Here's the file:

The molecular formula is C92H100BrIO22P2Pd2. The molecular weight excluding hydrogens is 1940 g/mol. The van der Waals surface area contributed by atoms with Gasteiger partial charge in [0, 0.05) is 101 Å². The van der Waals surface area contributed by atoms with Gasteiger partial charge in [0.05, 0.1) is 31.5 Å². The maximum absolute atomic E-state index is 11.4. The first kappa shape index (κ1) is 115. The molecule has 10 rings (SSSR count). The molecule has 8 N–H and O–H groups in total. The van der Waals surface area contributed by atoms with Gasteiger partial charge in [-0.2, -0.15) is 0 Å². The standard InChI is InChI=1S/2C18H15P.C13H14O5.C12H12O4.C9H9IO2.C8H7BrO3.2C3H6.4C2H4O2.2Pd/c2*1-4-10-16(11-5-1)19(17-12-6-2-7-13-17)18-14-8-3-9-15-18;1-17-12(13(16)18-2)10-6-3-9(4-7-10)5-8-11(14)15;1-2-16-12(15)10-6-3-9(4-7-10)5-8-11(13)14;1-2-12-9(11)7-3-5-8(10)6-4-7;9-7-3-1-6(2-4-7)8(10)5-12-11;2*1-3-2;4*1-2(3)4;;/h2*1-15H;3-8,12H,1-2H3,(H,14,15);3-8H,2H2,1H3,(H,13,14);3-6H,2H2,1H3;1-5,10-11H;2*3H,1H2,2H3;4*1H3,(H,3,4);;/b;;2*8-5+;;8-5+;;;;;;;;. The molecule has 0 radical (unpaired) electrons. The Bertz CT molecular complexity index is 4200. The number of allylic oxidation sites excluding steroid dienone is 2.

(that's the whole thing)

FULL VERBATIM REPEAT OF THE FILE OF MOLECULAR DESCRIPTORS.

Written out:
The molecular formula is C92H100BrIO22P2Pd2. The molecular weight excluding hydrogens is 1940 g/mol. The van der Waals surface area contributed by atoms with Gasteiger partial charge in [0, 0.05) is 101 Å². The van der Waals surface area contributed by atoms with Gasteiger partial charge in [0.05, 0.1) is 31.5 Å². The maximum absolute atomic E-state index is 11.4. The first kappa shape index (κ1) is 115. The molecule has 10 rings (SSSR count). The molecule has 8 N–H and O–H groups in total. The van der Waals surface area contributed by atoms with Gasteiger partial charge in [-0.2, -0.15) is 0 Å². The standard InChI is InChI=1S/2C18H15P.C13H14O5.C12H12O4.C9H9IO2.C8H7BrO3.2C3H6.4C2H4O2.2Pd/c2*1-4-10-16(11-5-1)19(17-12-6-2-7-13-17)18-14-8-3-9-15-18;1-17-12(13(16)18-2)10-6-3-9(4-7-10)5-8-11(14)15;1-2-16-12(15)10-6-3-9(4-7-10)5-8-11(13)14;1-2-12-9(11)7-3-5-8(10)6-4-7;9-7-3-1-6(2-4-7)8(10)5-12-11;2*1-3-2;4*1-2(3)4;;/h2*1-15H;3-8,12H,1-2H3,(H,14,15);3-8H,2H2,1H3,(H,13,14);3-6H,2H2,1H3;1-5,10-11H;2*3H,1H2,2H3;4*1H3,(H,3,4);;/b;;2*8-5+;;8-5+;;;;;;;;. The molecule has 0 radical (unpaired) electrons. The Bertz CT molecular complexity index is 4200. The number of allylic oxidation sites excluding steroid dienone is 2.